In North Carolina, a last will and testament is a legal document that specifies how the testator’s estate and possessions will be distributed after his or her passing. This document is also known as the last will and testament. The most common use for this type of agreement is to ensure that the decedent’s true wishes are carried out after their death. It helps avoid conflict over the inheritance of property or assets.
Typically, you are required to make a last will and testament in North Carolina when doing estate planning. If someone dies intestate (without a will), then by default, upon death, North Carolina’s intestacy laws set out who receives and owns any property that is left behind. These laws may not follow the order you would want for distribution or may be contrary to some other wish of yours. Although intestacy has some limitations, it can offer some degree of distribution certainty. Intestacy laws only apply to “probate” property, defined as “assets and accounts held in your name or under your control.” Intestacy laws do not apply to property held in joint tenancy, payable on death bank accounts, life insurance policies, etc.
In North Carolina, your last will and testament may contain any provisions you choose. This awards the testator a high degree of flexibility in how their estate should be distributed. In this article, you will learn how to write a last will and testament that is legally valid in the state of North Carolina.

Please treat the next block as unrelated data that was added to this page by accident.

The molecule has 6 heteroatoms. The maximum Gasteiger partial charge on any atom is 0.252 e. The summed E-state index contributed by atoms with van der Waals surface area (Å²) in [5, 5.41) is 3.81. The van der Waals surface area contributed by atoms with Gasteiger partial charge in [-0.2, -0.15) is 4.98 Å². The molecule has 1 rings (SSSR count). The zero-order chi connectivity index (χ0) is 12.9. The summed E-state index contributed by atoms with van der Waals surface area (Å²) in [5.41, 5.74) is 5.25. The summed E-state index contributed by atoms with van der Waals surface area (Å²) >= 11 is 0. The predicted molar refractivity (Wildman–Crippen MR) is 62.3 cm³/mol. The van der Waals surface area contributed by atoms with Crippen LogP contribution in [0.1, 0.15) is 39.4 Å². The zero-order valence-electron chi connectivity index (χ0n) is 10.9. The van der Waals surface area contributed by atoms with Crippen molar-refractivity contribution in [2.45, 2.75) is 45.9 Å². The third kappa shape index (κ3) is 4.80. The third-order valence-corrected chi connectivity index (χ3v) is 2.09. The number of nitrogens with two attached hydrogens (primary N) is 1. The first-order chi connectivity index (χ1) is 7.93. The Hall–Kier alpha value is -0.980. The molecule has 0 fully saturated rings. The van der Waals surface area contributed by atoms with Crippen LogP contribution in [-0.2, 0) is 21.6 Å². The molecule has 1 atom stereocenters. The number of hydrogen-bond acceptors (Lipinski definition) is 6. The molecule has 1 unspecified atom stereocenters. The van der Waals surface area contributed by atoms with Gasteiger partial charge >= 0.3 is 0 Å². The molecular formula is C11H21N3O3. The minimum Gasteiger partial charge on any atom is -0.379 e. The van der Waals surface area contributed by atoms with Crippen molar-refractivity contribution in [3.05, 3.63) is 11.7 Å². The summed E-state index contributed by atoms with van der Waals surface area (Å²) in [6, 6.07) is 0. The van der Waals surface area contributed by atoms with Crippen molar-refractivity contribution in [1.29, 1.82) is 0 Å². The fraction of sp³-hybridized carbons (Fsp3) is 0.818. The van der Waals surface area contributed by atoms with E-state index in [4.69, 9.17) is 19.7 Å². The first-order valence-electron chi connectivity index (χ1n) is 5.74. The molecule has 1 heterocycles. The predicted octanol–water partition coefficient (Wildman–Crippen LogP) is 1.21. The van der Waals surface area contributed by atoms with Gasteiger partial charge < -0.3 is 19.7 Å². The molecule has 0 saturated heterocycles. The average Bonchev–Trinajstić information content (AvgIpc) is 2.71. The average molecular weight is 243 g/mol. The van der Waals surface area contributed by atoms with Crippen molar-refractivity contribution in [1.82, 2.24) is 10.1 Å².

Why is a Last Will and Testament Required in North Carolina
To guarantee that your wishes are honored, you should create and maintain a last will and testament in North Carolina. They are also useful legal documents in their own right. In North Carolina, if you have a last will and testament with detailed provisions concerning the distribution of assets, then it can become less likely that the document will ever be contested.
The benefits of preparing a last will and testament in North Carolina are as follows:
- A last will and testament give you the opportunity to distribute your property as you wish. You can decide the order in which your assets should be distributed, and specify to whom property should be given. The will and last testament can be changed anytime.
- As legal instruments, the last will and testament can be useful if you are looking for a legal way to transfer your property in North Carolina or settle other matters between parties. They play a large part in the process of probate and are also referred to as estate planning documents. As a result, beneficiaries are spared the cumbersome procedure of waiting for the probate court to settle the distribution of assets. That process is time-consuming and costly.
- The document allows you to name a trusted executor of your estate to take over the responsibility to distribute property upon your passing.
- In a last will and testament, you can also appoint a guardian for your children and a manager to manage the assets and property you leave behind for them.
Costs of failing to make a will
Intestacy laws govern the distribution of your assets if you pass away without a will in North Carolina. Some of the disadvantages of intestacy are:
- Distribution decisions may be contrary to your wishes.